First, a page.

The card came from a rather unlikely source, which got me thinking. It seems that, regardless of any religious or spiritual bent, once December hits, just about everyone I know starts seeking some greater meaning, something more profound than an extra 40% off of the already low sale prices on cashmere scarves. Have you noticed this? Have you felt it yourself?
Charities abound to give us a financial outlet for this quest for meaning. Presents for Patients. Toys for Tots. Coats for Kids. Children’s hospitals, the Salvation Army, rescue missions. Even my beloved alma mater sent me an online holiday greeting reminding me what a great time of year it is to support scholarship funds at the university. Surely donating funds from our already strained budgets will help fill the void. Right?
If not, we’re bombarded with other, more active, opportunities to get involved and embrace the spirit of the season. Ice skate with Santa. Breakfast with Santa. Brunch with Santa. (Lord, when does that man find time to make any toys?) You can get your Christmas fix at the ballet, the symphony, the theater, your kids’ school or from flash mobs at the mall. Visit railroad displays, light displays, gingerbread house displays. Or partake in the complete spectacle of retail shopping. Early bird specials! Doorbuster savings! Lowest prices of the season! That will get you in the spirit. Right?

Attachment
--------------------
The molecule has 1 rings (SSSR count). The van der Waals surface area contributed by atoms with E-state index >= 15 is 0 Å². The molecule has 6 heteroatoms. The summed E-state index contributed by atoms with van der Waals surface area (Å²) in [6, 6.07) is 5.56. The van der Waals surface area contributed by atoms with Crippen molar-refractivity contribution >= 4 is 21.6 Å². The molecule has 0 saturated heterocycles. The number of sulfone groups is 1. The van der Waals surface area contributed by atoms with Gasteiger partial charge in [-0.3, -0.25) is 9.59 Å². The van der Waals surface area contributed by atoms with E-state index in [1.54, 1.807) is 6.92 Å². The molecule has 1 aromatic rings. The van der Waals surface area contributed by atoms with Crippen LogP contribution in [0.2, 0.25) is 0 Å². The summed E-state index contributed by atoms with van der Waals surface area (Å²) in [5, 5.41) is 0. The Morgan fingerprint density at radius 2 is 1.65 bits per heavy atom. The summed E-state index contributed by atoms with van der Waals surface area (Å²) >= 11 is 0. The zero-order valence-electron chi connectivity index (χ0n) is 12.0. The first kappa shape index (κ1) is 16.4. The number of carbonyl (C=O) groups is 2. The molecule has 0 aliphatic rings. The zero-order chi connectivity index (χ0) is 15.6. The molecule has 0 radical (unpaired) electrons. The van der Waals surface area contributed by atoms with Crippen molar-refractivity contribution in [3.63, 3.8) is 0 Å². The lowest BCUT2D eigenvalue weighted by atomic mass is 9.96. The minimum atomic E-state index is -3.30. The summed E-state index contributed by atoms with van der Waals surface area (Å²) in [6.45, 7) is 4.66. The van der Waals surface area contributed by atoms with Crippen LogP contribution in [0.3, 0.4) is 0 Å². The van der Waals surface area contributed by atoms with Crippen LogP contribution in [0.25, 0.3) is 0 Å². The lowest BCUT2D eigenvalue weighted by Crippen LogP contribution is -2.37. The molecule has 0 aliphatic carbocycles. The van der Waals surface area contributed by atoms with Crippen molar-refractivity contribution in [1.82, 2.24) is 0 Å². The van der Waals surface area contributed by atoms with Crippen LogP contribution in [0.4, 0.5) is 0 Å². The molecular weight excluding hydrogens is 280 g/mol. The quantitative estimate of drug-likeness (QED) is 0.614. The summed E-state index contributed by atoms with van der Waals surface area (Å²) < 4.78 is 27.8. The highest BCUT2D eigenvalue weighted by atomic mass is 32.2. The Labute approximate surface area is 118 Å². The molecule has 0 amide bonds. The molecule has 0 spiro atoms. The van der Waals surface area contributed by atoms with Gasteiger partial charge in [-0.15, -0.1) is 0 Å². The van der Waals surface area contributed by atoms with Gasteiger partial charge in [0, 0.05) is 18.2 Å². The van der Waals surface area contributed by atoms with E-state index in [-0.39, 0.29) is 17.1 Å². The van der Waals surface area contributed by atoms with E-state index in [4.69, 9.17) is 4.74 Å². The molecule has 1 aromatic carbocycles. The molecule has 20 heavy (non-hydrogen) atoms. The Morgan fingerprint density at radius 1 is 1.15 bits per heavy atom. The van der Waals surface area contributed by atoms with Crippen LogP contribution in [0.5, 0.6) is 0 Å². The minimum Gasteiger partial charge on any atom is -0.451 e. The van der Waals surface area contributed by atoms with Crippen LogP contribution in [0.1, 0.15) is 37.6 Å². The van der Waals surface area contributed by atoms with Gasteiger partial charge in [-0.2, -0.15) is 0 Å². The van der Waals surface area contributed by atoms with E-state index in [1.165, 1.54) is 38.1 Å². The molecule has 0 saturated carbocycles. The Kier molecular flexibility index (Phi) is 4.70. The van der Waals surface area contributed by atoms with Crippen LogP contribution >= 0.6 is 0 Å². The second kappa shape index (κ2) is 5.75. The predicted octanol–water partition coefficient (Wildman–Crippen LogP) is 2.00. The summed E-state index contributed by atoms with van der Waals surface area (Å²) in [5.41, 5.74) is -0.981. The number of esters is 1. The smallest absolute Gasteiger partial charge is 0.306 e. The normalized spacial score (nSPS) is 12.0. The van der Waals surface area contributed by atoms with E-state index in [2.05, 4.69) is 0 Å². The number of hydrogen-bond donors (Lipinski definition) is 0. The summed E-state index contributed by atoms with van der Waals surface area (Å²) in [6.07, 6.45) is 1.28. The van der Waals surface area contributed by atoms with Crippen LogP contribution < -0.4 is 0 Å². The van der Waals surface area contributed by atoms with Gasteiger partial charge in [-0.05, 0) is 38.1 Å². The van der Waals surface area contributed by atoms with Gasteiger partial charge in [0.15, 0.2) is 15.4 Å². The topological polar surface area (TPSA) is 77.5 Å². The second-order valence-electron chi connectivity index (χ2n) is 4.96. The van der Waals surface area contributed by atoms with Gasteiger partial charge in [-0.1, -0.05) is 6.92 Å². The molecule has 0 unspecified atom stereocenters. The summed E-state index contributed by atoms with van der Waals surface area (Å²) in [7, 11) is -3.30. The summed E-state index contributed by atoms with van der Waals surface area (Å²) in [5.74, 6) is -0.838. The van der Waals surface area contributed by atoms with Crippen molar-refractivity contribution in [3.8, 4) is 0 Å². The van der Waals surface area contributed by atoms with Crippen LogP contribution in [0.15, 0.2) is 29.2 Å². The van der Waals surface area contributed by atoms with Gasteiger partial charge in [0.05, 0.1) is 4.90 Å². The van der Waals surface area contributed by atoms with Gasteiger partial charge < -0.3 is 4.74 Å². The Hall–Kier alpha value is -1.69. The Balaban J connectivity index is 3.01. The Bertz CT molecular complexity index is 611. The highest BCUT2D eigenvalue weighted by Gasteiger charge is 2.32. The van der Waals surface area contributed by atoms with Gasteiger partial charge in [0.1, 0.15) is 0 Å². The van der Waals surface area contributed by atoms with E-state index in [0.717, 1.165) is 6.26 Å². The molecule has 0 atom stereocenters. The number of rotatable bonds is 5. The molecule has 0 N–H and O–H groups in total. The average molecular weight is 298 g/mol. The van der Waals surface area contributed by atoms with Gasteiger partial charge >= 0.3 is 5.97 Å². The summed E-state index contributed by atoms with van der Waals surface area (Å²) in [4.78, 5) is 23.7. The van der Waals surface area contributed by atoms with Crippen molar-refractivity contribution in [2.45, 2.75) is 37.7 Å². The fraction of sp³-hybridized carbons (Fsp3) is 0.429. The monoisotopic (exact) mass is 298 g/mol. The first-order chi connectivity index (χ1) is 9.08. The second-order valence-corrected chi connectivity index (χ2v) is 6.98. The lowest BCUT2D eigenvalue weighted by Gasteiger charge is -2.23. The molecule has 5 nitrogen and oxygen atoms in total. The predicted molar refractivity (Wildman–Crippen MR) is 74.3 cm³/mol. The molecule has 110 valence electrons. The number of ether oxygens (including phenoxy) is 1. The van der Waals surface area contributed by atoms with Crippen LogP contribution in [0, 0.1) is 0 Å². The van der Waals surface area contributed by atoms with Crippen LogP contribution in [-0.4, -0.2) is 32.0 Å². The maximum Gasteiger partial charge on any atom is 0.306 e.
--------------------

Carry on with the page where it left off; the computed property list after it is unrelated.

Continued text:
Or there’s baking. Who doesn’t melt at the aroma of fresh-baked Christmas cookies, just like mom used to make? Never fear – you have at least 40,000 awesome, delicious, super-simple yet dazzlingly elegant recipes to choose from staring at you from the cover of every magazine in the grocery aisle. Don’t even think you can get away with baking just two or three. Look at that platter of twenty different varieties! Isn’t that lovely? You should totally do that. That will put you in the spirit. Right?
Is it any wonder we have trouble digging the meaning from all this chaos?
Don’t get me wrong, my family does all of this. We give – joyfully – to Toys for Tots, Coats for Kids, and our church’s food collection which my husband and daughter help run every year. We have lunch with Santa, we head downtown to see the gingerbread and Santa displays, we ice skate around the Christmas tree, and we pop in at our beloved alma mater to see their gorgeous international holiday display (though scholarship donations are out – sorry). And I will bake. Lots.
But for me, the true meaning of the season comes not from the activity and the bustle, but from the quiet moments I carve for myself . The evenings when I sit with my cup of eggnog coffee in the soft glow of my tree with two children snuggled beside me watching favorite holiday specials. It’s then that I think about the things that matter most: my husband, children, family, friends. The nativity on my piano. That’s my meaning. What’s yours?